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Work, Not Government, Creates Wealth

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Here is a thought (truism) that will stick in the craw of many/most liberals (or progressives, or whatever they want/like to be called now): Work creates wealth! By transforming less desirable things into more desirable things, work creates wealth. The key word here is creates. All the well meaning( ?) government programs (stimulus, e.g.) in the world do not create anything. At best they only rearrange things. But, liberals will argue, the stimulus wants to provide jobs by focusing on infrastructure. To that I argue there is a big difference between jobs and wealth. Further, “Federal infrastructure spending has a long and painful history of pork barrel politics and bureaucratic bungling by both parties, with money often going to wasteful and environmentally damaging projects.”

Some will argue that wealth is unequally distributed. To that argument I have two responses: First, it is not government’s purpose or function to redistribute wealth, to make us all equal. In fact, the preamble to the US Constitution states: “We the People of the United States, in Order to form a more perfect Union, establish Justice, insure domestic Tranquility, provide for the common defence, promote the general Welfare, and secure the Blessings of Liberty to ourselves and our Posterity, do ordain and establish this Constitution for the United States of America.” Note that the key word is promote, not provide.  Not a single word about redistribution of wealth in the entire US Constitution. Second, some people are willing to work harder than others, and those people tend to acquire more wealth.

For those of you who want to provide the general welfare, let me say that there is nothing stopping you. If you want to provide for others, go right ahead. If I want to do it as well, that’s fine. Just let it be my decision!

The purpose or function of government is to facilitate the creation of wealth by encouraging people to work with maximal productivity, which is inexorably related to how long and energetically people work. But productivity is also, to an increasing extent, related to how efficiently people work, thanks to the efforts of others who have preceded us. Which brings us to two other factors: borrowing and infrastructure.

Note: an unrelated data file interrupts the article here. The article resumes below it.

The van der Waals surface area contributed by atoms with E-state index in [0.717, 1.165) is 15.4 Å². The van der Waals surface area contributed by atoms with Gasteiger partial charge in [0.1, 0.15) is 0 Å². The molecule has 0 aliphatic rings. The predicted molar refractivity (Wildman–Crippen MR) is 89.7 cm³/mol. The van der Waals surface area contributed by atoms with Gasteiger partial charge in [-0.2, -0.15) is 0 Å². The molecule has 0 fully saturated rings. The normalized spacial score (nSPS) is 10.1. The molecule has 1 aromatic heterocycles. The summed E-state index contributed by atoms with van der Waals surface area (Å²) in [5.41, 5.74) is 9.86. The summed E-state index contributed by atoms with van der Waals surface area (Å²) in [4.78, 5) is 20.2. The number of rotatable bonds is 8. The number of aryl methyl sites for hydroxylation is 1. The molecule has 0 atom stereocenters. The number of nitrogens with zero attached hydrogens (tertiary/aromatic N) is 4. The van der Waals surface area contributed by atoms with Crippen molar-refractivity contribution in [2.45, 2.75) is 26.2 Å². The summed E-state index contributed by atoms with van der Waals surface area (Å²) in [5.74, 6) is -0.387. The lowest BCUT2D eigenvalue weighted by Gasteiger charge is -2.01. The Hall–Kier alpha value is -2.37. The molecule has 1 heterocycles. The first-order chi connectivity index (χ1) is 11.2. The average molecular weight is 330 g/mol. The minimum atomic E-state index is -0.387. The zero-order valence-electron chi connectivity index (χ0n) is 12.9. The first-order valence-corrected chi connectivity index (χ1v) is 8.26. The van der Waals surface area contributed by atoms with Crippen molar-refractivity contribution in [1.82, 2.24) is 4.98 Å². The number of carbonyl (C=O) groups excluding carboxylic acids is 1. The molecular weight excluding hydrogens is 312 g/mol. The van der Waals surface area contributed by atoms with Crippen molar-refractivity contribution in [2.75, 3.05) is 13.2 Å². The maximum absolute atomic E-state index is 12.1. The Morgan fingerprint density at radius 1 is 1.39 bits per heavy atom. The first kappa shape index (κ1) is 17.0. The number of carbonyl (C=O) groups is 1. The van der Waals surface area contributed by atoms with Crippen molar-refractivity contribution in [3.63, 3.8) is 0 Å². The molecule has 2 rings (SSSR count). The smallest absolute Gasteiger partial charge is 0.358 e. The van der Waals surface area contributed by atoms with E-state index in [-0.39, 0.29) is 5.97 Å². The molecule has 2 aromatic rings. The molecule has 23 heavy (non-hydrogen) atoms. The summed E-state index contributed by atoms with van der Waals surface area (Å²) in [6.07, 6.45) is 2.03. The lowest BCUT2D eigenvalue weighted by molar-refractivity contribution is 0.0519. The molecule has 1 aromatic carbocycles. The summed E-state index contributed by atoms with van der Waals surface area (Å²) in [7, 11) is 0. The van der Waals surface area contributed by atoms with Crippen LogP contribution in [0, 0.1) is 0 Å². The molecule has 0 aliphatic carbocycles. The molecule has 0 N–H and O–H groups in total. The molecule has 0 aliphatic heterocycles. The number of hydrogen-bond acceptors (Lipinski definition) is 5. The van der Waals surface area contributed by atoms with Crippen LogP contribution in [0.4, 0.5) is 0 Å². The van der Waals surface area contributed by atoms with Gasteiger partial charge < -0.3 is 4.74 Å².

There is nothing inherently wrong with borrowing. Borrowing to improve productivity can be a good thing, but borrowing to pay for present consumption, such as with Obamacare, is usually not. A person or a country should borrow with care, because debt incurred by borrowing will have to be repaid, in one way or another, sooner or later, by the borrower; or, in the case of a country, by the borrowers’ children and/or grandchildren. Borrowing can result in a decrease in future wealth. But politicians of both parties continue to borrow, in order to buy votes, thus mortgaging our children’s future, because they know they will long be out of office when the debt can no longer be kicked down the road.

Creating jobs through the creation/renewal/expansion of infrastructure is, in and of itself, good. But, all too often, new infrastructure is totally unnecessary, and, in some instances, can actually be harmful to people and the (precious) environment. This spending more often than not does not increase productivity, and it extracts resources from other parts if the economy, from other people. As an example, the green energ” infrastructure spending requires massive tax subsidies, tax money that could be spent elsewhere. There is no doubt that green energy projects work, but they require subsidies and are not economically feasible. And they do not increase/improve productivity. Another example: infrastructure projects were not as shovel ready as Obama thought. His response: make a joke of it. Another example: Obama just killed the largest shovel ready project this country has seen in recent times (the Keystone XL Pipeline project), then blamed Republicans because his time for vetting the project was too short. I guess three years for vetting was not long enough. Plus his EPA (we all know how objective his lapdog, er, the EPA is) has studied 14 different routes! So much for not having time to vet it.